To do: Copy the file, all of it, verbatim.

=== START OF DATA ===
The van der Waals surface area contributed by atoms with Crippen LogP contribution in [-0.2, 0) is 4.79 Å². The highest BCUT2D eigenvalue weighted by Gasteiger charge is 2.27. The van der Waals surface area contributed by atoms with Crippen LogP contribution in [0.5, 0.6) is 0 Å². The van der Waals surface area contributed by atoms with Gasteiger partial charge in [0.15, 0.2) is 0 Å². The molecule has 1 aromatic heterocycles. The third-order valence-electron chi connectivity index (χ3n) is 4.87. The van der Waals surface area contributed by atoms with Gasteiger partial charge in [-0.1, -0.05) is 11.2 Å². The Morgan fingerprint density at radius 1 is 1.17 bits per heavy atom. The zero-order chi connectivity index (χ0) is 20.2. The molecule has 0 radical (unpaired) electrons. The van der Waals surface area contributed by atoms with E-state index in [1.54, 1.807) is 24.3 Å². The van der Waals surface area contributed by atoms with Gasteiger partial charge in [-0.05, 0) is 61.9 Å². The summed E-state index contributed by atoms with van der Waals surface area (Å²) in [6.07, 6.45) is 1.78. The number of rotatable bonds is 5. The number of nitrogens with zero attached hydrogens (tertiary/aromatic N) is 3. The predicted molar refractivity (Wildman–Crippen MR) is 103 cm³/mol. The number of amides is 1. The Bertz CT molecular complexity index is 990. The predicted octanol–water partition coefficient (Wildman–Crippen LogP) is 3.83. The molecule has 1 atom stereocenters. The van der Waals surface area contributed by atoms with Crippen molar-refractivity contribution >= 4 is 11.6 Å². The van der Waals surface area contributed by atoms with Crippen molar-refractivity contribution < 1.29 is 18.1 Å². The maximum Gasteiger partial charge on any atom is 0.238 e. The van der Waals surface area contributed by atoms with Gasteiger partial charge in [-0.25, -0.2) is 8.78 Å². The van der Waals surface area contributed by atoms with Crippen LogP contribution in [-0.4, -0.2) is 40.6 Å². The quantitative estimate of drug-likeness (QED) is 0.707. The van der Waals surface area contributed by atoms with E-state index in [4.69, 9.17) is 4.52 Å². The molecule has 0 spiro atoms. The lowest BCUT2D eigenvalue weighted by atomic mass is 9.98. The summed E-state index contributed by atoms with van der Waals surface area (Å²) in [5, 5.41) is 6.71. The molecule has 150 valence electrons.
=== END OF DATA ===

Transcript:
The van der Waals surface area contributed by atoms with Crippen LogP contribution in [-0.2, 0) is 4.79 Å². The highest BCUT2D eigenvalue weighted by Gasteiger charge is 2.27. The van der Waals surface area contributed by atoms with Crippen LogP contribution in [0.5, 0.6) is 0 Å². The van der Waals surface area contributed by atoms with Gasteiger partial charge in [0.15, 0.2) is 0 Å². The molecule has 1 aromatic heterocycles. The third-order valence-electron chi connectivity index (χ3n) is 4.87. The van der Waals surface area contributed by atoms with Gasteiger partial charge in [-0.1, -0.05) is 11.2 Å². The Morgan fingerprint density at radius 1 is 1.17 bits per heavy atom. The zero-order chi connectivity index (χ0) is 20.2. The molecule has 0 radical (unpaired) electrons. The van der Waals surface area contributed by atoms with E-state index in [1.54, 1.807) is 24.3 Å². The van der Waals surface area contributed by atoms with Gasteiger partial charge in [-0.05, 0) is 61.9 Å². The summed E-state index contributed by atoms with van der Waals surface area (Å²) in [6.07, 6.45) is 1.78. The number of rotatable bonds is 5. The number of nitrogens with zero attached hydrogens (tertiary/aromatic N) is 3. The predicted molar refractivity (Wildman–Crippen MR) is 103 cm³/mol. The number of amides is 1. The Bertz CT molecular complexity index is 990. The predicted octanol–water partition coefficient (Wildman–Crippen LogP) is 3.83. The molecule has 1 atom stereocenters. The van der Waals surface area contributed by atoms with Crippen molar-refractivity contribution >= 4 is 11.6 Å². The van der Waals surface area contributed by atoms with Crippen molar-refractivity contribution < 1.29 is 18.1 Å². The maximum Gasteiger partial charge on any atom is 0.238 e. The van der Waals surface area contributed by atoms with Gasteiger partial charge in [-0.25, -0.2) is 8.78 Å². The van der Waals surface area contributed by atoms with Crippen LogP contribution in [-0.4, -0.2) is 40.6 Å². The quantitative estimate of drug-likeness (QED) is 0.707. The van der Waals surface area contributed by atoms with E-state index in [4.69, 9.17) is 4.52 Å². The molecule has 0 spiro atoms. The lowest BCUT2D eigenvalue weighted by atomic mass is 9.98. The summed E-state index contributed by atoms with van der Waals surface area (Å²) in [5, 5.41) is 6.71. The molecule has 150 valence electrons.